5. Astronomical Observations

Many astronomical X-ray sources are Soft X-ray Transients (SXT) which are bursts of X-ray binary systems with accreting neutron stars or black hole. Like other high energy astronomical phenomena as Gamma-ray bursts, those SXT are just occasional (often single) flares which usually last hours or days. It is highly improbable that VZLUSAT-1 could catch those sources accidentally, although some brightest galactic regular X-ray sources have to be checked if they can be potentially observational candidates. Similar X-ray spectral range to VZLUSAT-1 X-ray detector has space instrument XMM-Newton [12] (X-ray Multi-Mirror Mission) of European Space Agency, 0.2–12 keV. Table 1 shows several potential astronomical candidates for quality tests of the Lobster eye optics [2] on board VZLUSAT-1. The mean flux , median , maximal flux , and minimal flux in Table 1 are converted from . The data in this table come from 3XMMS-DR5 catalogue (http://heasarc.gsfc.nasa.gov/W3Browse/xmm-newton/xmmssc.html) of XMM-Newton project, which is extended from standard 2XMMS catalogue [13].

Table 1: List of potential astronomical X-ray sources to be used as observational candidates for tests of X-ray optics. Data are computed from 3XMMS-DR5 catalogue of XMM-Newton mission. The measured fluxes @ 0.2–12 keV in this table represent the mean , the median , the minimal , and the maximal value .

Outside those astronomical objects listed in Table 1, there is another X-ray source, which cannot be observed directly by XMM-Newton due to its high luminosity: Sco X-1 (or V818 Sco) [14]. This low mass X-ray binary is actually the brightest X-ray source in the sky other than the Sun or the diffuse X-ray background radiation and estimation from XMM-Newton instrument in the range 2–10 keV are according to [15]Older measurements from RXTE satellite (Rossi X-ray Timing Explorer) from  1999 in [16] estimate the flux in a bit wider spectral range 2–20 keV aswhich is just 1-2 orders lower than the median solar flux as counted in previous sections.

6. Calibration Procedure and Filtering

To get the estimation of detectable fluxes of potential observational candidates, the laboratory measurements are necessary. Lobster eye optics [2] together with TimePix detector [3] was tested in X-ray tunnel with source in Titanium X-ray emission of 4.5 keV. Optical module was composed of 182 glass wedges of the average thickness 150 μm and 90 reflective double-sided gold-plated foils. X-ray testing was realized in the vacuum chamber at the University of Colorado at Boulder, USA. The X-ray tube with a Ti anode (energy 4.5 keV) was used as the source of X-rays. The source-to-detector distance was 18 m. Setup of the instrument inside the tunnel is in Figure 5.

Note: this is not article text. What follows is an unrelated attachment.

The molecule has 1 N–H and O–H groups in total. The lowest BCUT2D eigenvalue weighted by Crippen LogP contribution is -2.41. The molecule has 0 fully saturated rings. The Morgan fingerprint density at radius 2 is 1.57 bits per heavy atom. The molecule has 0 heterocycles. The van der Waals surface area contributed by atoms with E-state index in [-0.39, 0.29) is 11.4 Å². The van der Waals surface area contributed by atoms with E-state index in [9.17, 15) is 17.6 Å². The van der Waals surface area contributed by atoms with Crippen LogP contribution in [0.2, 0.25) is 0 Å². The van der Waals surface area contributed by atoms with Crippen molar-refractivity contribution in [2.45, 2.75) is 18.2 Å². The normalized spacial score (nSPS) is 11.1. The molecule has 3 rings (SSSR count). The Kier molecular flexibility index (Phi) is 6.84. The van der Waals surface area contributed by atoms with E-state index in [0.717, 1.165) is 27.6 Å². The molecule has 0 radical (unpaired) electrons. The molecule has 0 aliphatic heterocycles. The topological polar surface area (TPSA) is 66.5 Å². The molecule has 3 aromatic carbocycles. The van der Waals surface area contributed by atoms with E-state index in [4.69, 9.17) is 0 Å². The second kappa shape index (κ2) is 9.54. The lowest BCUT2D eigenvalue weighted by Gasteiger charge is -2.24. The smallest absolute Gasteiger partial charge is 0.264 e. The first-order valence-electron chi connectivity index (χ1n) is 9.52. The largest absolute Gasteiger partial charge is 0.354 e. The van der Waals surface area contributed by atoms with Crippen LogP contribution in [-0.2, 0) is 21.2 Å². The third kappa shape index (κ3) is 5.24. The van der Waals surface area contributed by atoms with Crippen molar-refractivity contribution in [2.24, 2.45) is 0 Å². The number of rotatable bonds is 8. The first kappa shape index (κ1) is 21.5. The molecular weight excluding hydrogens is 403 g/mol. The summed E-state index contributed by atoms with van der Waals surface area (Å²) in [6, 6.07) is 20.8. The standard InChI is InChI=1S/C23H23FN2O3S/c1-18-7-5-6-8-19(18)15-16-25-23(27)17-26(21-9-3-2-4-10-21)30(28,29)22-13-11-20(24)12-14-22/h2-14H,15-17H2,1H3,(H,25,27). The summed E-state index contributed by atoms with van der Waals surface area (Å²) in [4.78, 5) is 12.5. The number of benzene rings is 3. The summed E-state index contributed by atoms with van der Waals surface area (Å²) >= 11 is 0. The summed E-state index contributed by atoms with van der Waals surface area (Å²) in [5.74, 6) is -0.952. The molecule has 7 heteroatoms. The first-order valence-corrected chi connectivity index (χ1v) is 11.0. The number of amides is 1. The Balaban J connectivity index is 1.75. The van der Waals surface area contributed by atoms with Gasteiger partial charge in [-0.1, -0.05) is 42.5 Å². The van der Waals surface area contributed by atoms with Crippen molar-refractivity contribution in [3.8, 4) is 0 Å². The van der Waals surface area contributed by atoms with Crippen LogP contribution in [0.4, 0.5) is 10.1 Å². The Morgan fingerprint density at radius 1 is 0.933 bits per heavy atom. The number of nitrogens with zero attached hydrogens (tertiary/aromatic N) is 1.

Figure 4 shows the sum of the counts on the detector with 4.5 keV energy for 3 different modes: darkframe including just radiation background, mode just with TimePix detector without optics, and mode with complete set including the optics. The crosses in the image represent raw measured data, while the solid line for each mode (excluding basic darkframe) represent mathematical result after filtration.

Figure 4: Laboratory count-rates @ 4.5 keV Titanium X-ray emission for clear data (no optics), Lobster eye data, and closed shutter (darkframe with cosmic background). Crosses represent raw data and solid lines results after mathematical 8-neighbour one photon event filtration.
Figure 5: Experimental setup for calibration procedure inside vacuum chamber of X-ray optics (University of Colorado at Boulder): image taken from [1].

Total size of the used chip is 14.08 × 14.08 mm, from which the area of the detector is  m2. Incident flux on the detector can be expressed aswhere is the energy of photons, their number, exposure time, and already mentioned aperture. The count-rates for these measurements can be converted to fluxes according to (7). Measured count-rates and converted fluxes for the exposures between 1 and 20 seconds (Figure 4) are both in Table 2. From this table it can be seen that the scattering on the optics reduces the total flux on the detector with the ratio (the ratio between the case of count-rate without and with the optics).

Table 2: Count-rates and fluxes of Lobster eye optics compared to clear data without optics at 4.5 keV Titanium X-ray emission. Raw measured data between 1 and 20 seconds and mathematically filtered data correspond to Figure 4.